Survivors of gender-based violence are urged to speak out.
The US Agency for International Development’s Mission Director has urged survivors of gender-based violence to speak out and interrupt the cycle of abuse.
According to the World Health Organization, one in every three women in the world may suffer intimate relationship violence or non-partner sexual violence throughout their lifetime.
Gender-based violence is prevalent in South Sudan.
The number of cases recorded during the coronavirus pandemic has dramatically grown, according to the Ministry of Gender, Children, and Social Welfare and the UN Population Fund.
In November of last year, a doctor at Juba Teaching Hospital said that the government’s health facility handled more than five rape victims every day.
South Sudan is due to join the international world for the 16 days of action — a campaign against gender-based violence – on Thursday of this week.
The 16 Days of Activism Against Gender-Based Violence is an annual worldwide campaign that begins on November 25 and ends on December 10, Human Rights Day.
Gender-based violence, according to Haven Cruz-Haven, is a human rights problem that must be addressed.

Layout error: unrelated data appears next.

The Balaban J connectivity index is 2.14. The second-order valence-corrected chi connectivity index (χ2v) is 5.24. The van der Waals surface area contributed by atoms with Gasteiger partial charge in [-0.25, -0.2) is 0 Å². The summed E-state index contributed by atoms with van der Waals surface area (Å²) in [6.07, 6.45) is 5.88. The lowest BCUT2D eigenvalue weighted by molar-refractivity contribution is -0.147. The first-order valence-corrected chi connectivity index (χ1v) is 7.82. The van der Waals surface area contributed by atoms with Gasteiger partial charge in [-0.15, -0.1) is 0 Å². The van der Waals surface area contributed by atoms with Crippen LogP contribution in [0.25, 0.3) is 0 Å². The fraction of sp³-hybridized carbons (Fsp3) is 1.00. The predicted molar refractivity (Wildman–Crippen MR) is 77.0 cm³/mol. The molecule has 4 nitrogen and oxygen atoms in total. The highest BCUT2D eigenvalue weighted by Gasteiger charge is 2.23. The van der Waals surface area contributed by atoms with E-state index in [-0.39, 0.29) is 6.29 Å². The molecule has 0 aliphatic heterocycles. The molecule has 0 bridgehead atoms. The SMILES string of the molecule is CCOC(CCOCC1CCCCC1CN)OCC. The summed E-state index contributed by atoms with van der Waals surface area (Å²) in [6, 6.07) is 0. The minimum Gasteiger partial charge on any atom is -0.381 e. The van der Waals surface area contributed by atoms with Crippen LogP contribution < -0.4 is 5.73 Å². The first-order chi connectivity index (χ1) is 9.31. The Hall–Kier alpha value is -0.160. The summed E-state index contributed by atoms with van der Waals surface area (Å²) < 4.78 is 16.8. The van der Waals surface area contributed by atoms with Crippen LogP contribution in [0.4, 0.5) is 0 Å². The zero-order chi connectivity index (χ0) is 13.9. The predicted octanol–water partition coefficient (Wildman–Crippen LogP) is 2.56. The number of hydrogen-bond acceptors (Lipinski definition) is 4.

“The true commitment to eradicating gender-based violence is not for 16 days, two weeks, or a year; it is a continuous process that takes place every week, every day, and every year.” “It takes positive behavior change, and it begins with us as people,” Cruz-Haven said.
“It is critical that we interrupt the cycle of violence ourselves.” If you observe anything, don’t stay quiet, well, that’s a personal problem, oh, that’s a family issue, NO, speak out in our communities.
“Gender-based violence is not a women’s problem; we must appreciate women and girls as students, educators, healthcare providers, professionals, elected government officials, and peacemakers.”
“The right to be free from violence is a human right that is universal.”
According to the Penal Code of 2008, anybody convicted of rape will be condemned to jail for a period not exceeding fourteen years, as well as a fine.
Rape and GBV offenders, on the other hand, are mostly unpunished because to a failure to report them to relevant authorities.
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